Dispute between Kathy Hochul, New York judges, over bail reform

Mayor Eric Adams’ ongoing efforts to reverse the state’s bail bond reform law have sparked a war of words between Gov. Kathy Hochul and New York judges over who is responsible for the state’s revolving door justice system.

In a highly unusual move, a spokesman for the New York City bureau of court administration Friday responded to Hochul’s suggestion on Thursday that the state pay to train judges on the controversial law.

“Judges have received extensive training on bail reform, including all changes,” spokesman Lucian Chalfen said.

A magistrate called Hochul “disingenuous” and told The Post that crimes that were once eligible for bail are no longer possible “because her former boss passed these changes that she supported.

“We’re the only branch of government that doesn’t speak openly in the press, so we’re the easiest scapegoats,” said the outraged lawyer.

Albany County District Attorney David Soares called Hochul’s offer to train judges “insulting” and accused her of “some of the best and brightest working in public service are not astute enough to understand what is sometimes incomprehensible.” Laws are we have with … living together.”

The head of the state district attorney’s office said: “The risks to the public sThe security provided by this law will remain in place” until Hochul and the state legislature allow judges to consider the danger of releasing defendants when considering bail.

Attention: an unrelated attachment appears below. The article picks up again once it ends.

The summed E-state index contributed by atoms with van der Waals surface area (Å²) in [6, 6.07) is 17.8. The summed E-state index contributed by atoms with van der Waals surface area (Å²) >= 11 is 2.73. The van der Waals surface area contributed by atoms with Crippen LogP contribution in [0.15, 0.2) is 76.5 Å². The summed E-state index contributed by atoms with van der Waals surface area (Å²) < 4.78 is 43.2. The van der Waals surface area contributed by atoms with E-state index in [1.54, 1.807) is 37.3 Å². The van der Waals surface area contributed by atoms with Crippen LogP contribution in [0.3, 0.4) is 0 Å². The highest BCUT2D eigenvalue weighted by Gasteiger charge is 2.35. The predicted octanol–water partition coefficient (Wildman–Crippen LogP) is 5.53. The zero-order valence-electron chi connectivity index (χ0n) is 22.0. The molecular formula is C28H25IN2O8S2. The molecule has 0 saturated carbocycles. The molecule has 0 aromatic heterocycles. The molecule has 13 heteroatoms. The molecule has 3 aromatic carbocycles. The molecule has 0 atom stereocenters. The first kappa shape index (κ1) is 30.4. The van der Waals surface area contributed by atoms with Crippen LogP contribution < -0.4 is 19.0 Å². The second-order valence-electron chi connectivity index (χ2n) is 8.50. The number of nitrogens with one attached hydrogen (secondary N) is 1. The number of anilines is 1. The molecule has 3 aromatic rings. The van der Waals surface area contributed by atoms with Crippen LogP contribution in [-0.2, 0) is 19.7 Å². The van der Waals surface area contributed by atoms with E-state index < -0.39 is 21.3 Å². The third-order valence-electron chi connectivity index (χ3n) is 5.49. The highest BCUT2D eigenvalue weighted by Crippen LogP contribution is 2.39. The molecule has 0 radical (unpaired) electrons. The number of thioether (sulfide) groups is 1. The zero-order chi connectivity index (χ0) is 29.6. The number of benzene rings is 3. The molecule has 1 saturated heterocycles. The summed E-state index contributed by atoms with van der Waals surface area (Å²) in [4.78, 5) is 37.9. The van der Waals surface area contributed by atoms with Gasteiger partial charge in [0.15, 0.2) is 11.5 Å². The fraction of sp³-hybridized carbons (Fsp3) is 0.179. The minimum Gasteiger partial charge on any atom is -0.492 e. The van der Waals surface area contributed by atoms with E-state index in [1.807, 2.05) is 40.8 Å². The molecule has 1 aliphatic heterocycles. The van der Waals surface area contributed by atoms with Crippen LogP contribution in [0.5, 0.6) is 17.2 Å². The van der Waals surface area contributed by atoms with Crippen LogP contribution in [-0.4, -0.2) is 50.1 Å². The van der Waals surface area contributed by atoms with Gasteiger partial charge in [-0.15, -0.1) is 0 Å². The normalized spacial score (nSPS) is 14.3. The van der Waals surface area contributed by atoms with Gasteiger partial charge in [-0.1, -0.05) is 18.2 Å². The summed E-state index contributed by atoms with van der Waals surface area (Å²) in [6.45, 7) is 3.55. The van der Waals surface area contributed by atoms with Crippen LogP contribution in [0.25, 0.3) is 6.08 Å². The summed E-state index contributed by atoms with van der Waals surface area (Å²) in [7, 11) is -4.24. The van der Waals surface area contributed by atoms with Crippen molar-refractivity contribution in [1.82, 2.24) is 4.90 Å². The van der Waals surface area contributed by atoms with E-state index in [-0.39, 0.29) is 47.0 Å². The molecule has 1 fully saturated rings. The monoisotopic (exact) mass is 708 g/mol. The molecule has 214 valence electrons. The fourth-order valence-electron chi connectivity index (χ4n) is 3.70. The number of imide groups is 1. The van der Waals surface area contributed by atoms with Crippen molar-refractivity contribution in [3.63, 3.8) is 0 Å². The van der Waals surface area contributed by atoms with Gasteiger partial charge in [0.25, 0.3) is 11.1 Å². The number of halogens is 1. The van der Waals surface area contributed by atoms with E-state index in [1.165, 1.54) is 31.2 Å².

Albany County District Attorney David Soares said Hochul's idea was for judge training "offensive."
Albany County District Attorney David Soares said Hochul’s idea for judge training was “insulting.”
Hans Penink

“Denying judges the ability to make bail decisions with the very discretion they should exercise in every other aspect of their work has also led to the release of too many defendants, who are returning to the communities and victims they tormented.” said organization chief, Washington County Attorney Anthony Jordan.

GOP gubernatorial candidate and Long Island Rep. Lee Zeldin also chimed in.

“Instead of giving New York judges the ability to do their job, dangerousness, flight risk and, yes, the ability to afford bail, Kathy Hochul is spitting in the face of our justice system to appease her extreme left-wing base,” he told the Post in a statement.

“Hochul’s pandering to pro-criminal backers results in handcuffs on our judges and law enforcement instead of cracking down on criminals.”

GOP gubernatorial candidate Rep. Lee Zeldin accused Hochul "spit in the face of our legal system."
GOP gubernatorial candidate Rep. Lee Zeldin accused Hochul of “spitting on our justice system’s face.”
Jacob Messerschmidt

But Hochul spokeswoman Hazel Crampton-Hays fired back in a statement: “The notion that the judges’ hands are tied is simply not supported by facts or data.

​”​Judges have and use their wide discretionary powers under the law every day. That’s according to data released by the courts themselves, which shows judges outside of New York City are freeing people for the same types of crimes at lower rates.

“This was true before the 2019 law changes and is true now, and indeed earlier this year Gov. Hochul worked with lawmakers to further expand the types of cases in which judges have discretion to set bail or remand people. “ Dispute between Kathy Hochul, New York judges, over bail reform


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